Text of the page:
What would happen if one day you discovered you had special powers? This is the premise of IFC Midnight’s new film The Innocents, written and directed by Eskil Vogt. The official description reads: The Innocents follows four children who become friends during the summer holidays. Out of sight of the adults, they discover they have hidden powers. While exploring their newfound abilities in the nearby forests and playgrounds, their innocent play takes a dark turn and strange things begin to happen. Adding to the chilling tale is the score by Pessi Levanto, for which he describes as beautiful, curious and threatening. We spoke exclusively to Pessi below and had him walk us through The Innocents compositional process. You can also watch this ‘Making Of’ video with Pessi:
How did you first become involved with The Innocents?
The film is a co-production between four Nordic countries Norway being the main producer. I was called in by our Finnish producer, Mark Lwoff, with whom I have a long working relationship. Mark had suggested that Finland’s portion would be music, special FX make-up and foleys. Then he introduced me to Eskil to see if we would match at all. Initially after listening to some of my earlier stuff Eskil didn’t feel I was the right guy, as they sounded too ”Hollywoodian” to his ears, but I made a custom demo to prove that that’s not all I can do and eventually won him over.
What initially attracted you to the script?
When I read the script, I got a sense very quickly that this is not your ordinary film. It clearly wasn’t pure horror, but not pure drama either and I didn’t quite know where to place it, so to speak. Naturally this was very intriguing at the same time, which gave a strong feeling that we’re on to something special here.
How would you describe the sound of the film?
The film is a real slow-burn and doesn’t have a lot of quick physical action. It’s all very psychological and subconscious. But there’s an underlying dread and unease pretty much throughout. The sound we were after is simultaneously beautiful, curious and threatening.
Did the director, Eskil Vogt, have a very specific idea of how he wanted the score to sound, or did he give you more freedom to experiment?
He gave me a lot of freedom. After our initial discussions I got a general idea what kind of overall feel he was after (not ”Hollywoodian,” obviously) and sent me a playlist of music he had listened to while writing the script. This gave me a general direction. But the rest was me experimenting. I did string orchestra recordings very early on and mangled those in various ways and built most of the score from that. I think I submitted about five hours worth of demos to Eskil and Jens Christian (the editor) to experiment with during the edit.
Your score album for the film has already been released. Do you have a favorite track on there?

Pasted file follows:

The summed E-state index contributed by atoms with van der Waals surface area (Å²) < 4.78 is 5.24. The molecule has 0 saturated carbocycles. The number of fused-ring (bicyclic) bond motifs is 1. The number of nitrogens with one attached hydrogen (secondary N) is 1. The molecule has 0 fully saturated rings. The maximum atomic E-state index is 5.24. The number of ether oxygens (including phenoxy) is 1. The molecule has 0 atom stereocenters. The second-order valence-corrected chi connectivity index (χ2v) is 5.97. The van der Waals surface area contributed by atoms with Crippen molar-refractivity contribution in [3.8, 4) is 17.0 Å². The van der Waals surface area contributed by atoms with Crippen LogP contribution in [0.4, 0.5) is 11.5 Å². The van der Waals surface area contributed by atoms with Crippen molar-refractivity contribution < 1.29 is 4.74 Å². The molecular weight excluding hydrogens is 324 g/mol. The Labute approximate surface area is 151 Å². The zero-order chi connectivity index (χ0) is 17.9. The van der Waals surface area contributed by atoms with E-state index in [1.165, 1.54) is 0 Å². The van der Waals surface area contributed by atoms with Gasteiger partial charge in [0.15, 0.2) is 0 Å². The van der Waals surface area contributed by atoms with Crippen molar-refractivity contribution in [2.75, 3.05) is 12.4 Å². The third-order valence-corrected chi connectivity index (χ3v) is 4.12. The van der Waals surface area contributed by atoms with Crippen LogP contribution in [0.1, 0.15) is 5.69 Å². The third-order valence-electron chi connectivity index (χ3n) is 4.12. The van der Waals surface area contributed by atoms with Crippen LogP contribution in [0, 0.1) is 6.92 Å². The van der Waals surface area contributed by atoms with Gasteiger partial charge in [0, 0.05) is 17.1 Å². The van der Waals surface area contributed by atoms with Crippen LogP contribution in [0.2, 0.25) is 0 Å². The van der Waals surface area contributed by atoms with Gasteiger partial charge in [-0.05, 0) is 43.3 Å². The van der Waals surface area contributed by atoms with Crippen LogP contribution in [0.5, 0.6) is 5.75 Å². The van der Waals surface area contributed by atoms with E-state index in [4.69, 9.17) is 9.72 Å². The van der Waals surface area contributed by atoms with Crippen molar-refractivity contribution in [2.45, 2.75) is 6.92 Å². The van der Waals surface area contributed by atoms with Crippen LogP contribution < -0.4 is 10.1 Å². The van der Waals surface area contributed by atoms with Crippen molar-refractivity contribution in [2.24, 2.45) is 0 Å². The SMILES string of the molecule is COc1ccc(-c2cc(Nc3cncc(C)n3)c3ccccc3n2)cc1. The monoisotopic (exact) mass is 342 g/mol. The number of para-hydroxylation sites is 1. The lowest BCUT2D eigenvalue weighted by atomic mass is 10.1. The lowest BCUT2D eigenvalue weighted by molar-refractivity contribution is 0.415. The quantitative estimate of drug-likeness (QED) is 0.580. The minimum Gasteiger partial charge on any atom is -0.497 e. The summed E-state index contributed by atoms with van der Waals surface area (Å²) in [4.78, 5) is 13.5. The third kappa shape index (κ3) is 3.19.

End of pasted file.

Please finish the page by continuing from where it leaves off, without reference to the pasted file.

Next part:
I like the opening and ending -tracks most as they contain my favourite sound in the score: a big tape-loop style mass of sound made out of the string recordings.
What was the most difficult scene for you to score? Why was it hard?
The one which took the most time and revisions with Eskil was when the characters Ida and Ben go to the forest to play in the early part of the film. The challenge was to capture the playful curiosity and wonder. Everything I did at first seemed rather banal and cartoonish. But I hope we found it at the end! All the spooky stuff was much easier to do.
What would you say is your “go to” instrument?
My personal go to instrument is the piano as I’m originally a jazz pianist. Played gigs all the way until my late twenties before I got fully into film composing. But with this score I didn’t really write with the piano as it’s mostly sound-based, not really utilizing harmonic progressions or a lot of melodic themes. So for this score I’d say the studio was the main instrument!
The Innocents is classified as both a drama and horror film. Horror films tend to have pretty distinct scores. Because it is a drama too, how did you approach the score?
Very early on Eskil and I decided that we will not do a horror film score in the traditional sense. There are kids with psychic powers, but to do an Elm Street-style spooky nursery rhyme or such really didn’t fit the stylized Nordic art-house world of this film. Neither did melodic character themes. So we set out to do a drama film which utilizes genre film elements at places. Very subtle and nuanced, but carrying a consistent overall feel which, I hope, brings structural coherence to the whole.
Is there a film you have recently watched where the score has particularly stuck out to you?
Of major films I liked the Power of the Dog score by Johnny Greenwood. All in all, during recent years I’ve become more attracted to experimental and weird rather than mainstream in my own scores and overall taste.
What are you working on next?
I just finished a Danish film, a psychological thriller, called Superposition by first-time director Karoline Lyngbye, which will be out later this fall. Now I’m working on an another Norwegian film called Let the River Flow!, directed by Ole Giaever, which is a story based on real-life events around the uprising of the indigenous Sámi people in Lapland in late 70’s.
Many thanks to Pessi Levanto for taking the time for this interview.
The Innocents stars Rakel Lenora Fløttum, Alva Brynsmo Ramstad, Mina Yasmin Bremseth Asheim, Sam Ashraf, Ellen Dorrit Pedersen, Morten Svartveit, Kadra Yusuf, and Lisa Tønne. The Innocents opens in select theaters and VOD on May 13th, 2022. Pessi’s The Innocents original score album is also available digitally.